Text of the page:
|Publication number||US5834569 A|
|Application number||US 08/922,917|
|Publication date||Nov 10, 1998|
|Filing date||Sep 3, 1997|
|Priority date||Mar 21, 1995|
|Also published as||CA2213845A1, CA2213845C, DE69605656D1, DE69605656T2, EP0817701A1, EP0817701B1, WO1996029179A1|
|Publication number||08922917, 922917, US 5834569 A, US 5834569A, US-A-5834569, US5834569 A, US5834569A|
|Inventors||Srinivasan Ramanath, William H. Williston, Sergej-Tomislav Buljan|
|Original Assignee||Norton Company|
|Export Citation||BiBTeX, EndNote, RefMan|
|Patent Citations (24), Referenced by (12), Classifications (19), Legal Events (6)|
|External Links: USPTO, USPTO Assignment, Espacenet|
This application is a continuation of application Ser No. 08/407,221, filed Mar. 21, 1995, now abandoned.
This invention relates to abrasive tools for grinding. More specifically, the invention relates to polymer bonded abrasive wheels primarily for beveling flat glass.
Machines such as those made by the Italian manufacturer Bavone are used extensively to bevel edges of flat glass articles. These machines utilize multiple abrasive wheels in tandem. A first group of wheels performs coarse grinding and generally employs metal bonded, relatively large particle size abrasives. Intermediate and final groups of wheels use finer particle size abrasives to perform preliminary and finish polishing, respectively.
The present invention largely concerns the intermediate group, which typically comprises about four wheels. These wheels usually are a composite construction having an abrasive rim concentrically mounted on a cup shaped hub occasionally called a core. The particulate abrasive, such as diamond and cubic boron nitride, is normally dispersed throughout the rim in a polymer based, bonding composition. The hub also can be a polymer based composition.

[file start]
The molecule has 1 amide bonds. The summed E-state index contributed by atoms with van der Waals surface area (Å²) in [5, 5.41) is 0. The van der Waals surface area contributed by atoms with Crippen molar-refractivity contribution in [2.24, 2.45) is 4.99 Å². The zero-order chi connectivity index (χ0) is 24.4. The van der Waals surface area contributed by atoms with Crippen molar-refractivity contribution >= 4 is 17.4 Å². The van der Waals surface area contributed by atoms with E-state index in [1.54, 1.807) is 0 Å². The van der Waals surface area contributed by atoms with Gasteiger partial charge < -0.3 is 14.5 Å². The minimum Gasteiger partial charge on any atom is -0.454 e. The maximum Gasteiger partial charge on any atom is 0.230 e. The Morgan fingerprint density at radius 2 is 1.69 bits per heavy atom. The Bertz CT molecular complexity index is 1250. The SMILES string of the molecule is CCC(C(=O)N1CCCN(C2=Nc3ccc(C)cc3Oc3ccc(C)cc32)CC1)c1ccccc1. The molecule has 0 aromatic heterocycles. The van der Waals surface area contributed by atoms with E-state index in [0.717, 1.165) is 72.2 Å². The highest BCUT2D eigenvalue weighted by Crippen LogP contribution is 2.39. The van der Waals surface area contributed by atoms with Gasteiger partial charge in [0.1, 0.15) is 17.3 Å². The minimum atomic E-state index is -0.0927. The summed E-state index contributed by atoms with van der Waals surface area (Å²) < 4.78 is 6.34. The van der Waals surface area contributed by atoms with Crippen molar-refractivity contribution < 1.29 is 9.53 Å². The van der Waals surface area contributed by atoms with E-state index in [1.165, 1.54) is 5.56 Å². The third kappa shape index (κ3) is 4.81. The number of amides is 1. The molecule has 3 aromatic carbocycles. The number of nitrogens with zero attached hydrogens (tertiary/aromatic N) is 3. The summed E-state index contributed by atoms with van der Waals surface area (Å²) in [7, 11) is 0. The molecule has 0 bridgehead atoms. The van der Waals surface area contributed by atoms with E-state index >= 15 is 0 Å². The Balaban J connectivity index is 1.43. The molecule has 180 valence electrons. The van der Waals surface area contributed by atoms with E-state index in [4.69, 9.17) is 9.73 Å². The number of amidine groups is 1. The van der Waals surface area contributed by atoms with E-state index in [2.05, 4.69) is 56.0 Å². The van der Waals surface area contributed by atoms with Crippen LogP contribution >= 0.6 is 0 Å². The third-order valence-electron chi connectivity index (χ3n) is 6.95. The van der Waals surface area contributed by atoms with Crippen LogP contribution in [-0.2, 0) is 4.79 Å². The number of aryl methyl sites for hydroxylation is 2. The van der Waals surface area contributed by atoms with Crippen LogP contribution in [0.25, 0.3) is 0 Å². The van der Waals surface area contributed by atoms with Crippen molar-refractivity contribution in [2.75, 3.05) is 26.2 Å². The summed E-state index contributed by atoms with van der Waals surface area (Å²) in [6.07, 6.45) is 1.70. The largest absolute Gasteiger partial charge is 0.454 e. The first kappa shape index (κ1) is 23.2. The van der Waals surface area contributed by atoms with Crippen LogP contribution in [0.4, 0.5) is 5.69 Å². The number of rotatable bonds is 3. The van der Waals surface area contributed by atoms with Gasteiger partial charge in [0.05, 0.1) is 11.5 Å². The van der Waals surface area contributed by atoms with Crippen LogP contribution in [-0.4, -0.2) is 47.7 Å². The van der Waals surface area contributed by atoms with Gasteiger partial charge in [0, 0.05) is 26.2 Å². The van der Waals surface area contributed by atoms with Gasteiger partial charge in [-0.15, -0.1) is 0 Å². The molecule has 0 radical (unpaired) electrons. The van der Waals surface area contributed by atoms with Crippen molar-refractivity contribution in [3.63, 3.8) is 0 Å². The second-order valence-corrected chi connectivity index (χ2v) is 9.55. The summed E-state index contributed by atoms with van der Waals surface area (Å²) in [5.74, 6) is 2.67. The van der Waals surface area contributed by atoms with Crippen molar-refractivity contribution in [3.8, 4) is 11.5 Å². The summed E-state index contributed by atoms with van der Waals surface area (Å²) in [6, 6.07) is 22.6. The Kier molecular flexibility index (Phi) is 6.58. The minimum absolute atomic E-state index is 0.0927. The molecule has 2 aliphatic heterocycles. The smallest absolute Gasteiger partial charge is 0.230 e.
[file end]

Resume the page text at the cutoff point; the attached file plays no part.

Formaldehyde based, thermoset polymers, such as phenol formaldehyde polymers, have good adhesive, dimensional stability and high temperature resistance properties, and thus, are often used for bonding abrasives in grinding tools. These polymers can bond so strongly that the abrasive particles become dull and the grinding surface loads with material being ground faster than the polymer wears away. When this happens, grinding effectively stops until renewed, usually by pressing a dressing substance against the grinding surface to expose fresh abrasive particles. Dressing the grinding surface removes the machine from production and is a significant drawback of such bonding compositions. Because dressing the wheels of Bavone type machines is notoriously difficult, the need for dressing substantially reduces productivity.